This was truly a mammoth (couldn't resist) interview to put together so for the first time ever in Theatre Life's history I am presenting a two part interview. It is the only way to encompass all I wanted to feature with Howard Shalwitz because if the subject isn't represented correctly then why bother doing an interview at all?
This installment covers Howard's humble beginnings in Buffalo, NY, Woolly Mammoth's early days and a question I've been wanting to ask for a long time of this DC theatre visionary.
Growing up in Buffalo, New York, did you have any idea you would get into theater?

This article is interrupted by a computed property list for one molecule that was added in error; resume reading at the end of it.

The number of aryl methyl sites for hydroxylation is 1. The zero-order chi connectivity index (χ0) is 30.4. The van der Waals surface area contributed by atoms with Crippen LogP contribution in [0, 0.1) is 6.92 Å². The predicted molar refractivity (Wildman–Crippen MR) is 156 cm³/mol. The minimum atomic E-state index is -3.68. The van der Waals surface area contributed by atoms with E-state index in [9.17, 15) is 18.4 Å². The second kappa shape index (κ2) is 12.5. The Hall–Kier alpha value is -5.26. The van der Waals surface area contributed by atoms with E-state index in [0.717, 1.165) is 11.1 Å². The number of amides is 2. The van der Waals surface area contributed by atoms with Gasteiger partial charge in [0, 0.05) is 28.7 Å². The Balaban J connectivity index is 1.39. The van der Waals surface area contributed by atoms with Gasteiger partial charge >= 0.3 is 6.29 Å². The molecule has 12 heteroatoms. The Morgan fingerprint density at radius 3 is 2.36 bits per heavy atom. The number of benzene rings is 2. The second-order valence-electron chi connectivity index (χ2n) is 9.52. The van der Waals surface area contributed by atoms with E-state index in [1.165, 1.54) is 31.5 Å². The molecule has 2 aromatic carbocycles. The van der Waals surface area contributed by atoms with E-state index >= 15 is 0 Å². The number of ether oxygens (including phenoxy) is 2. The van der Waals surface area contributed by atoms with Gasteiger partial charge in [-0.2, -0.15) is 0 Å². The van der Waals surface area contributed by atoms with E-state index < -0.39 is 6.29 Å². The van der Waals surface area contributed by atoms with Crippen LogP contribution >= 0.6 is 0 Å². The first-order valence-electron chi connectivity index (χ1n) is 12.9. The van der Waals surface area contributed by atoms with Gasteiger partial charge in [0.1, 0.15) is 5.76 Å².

I actually was in active theater goer from a very young age. A little known fact is that Buffalo is a great place for theatre, not the city itself, but it's only two and a half hours from Stratford, Ontario. So starting from when I was about ten or eleven years old,my family would go up every summer and see a few Shakespeare plays at Stratford and the Shaw Festival at Niagara on the Lake and then Studio Arena Theater, which is gone now. But it was a flagship one of those flagship regional theaters. And I actually got my equity card there. And I've directed there. But so I you know, I didn't go to grad school for theater or to even undergrad for theater. So I always feel that my theater going was my real theater education. And I did a lot of it.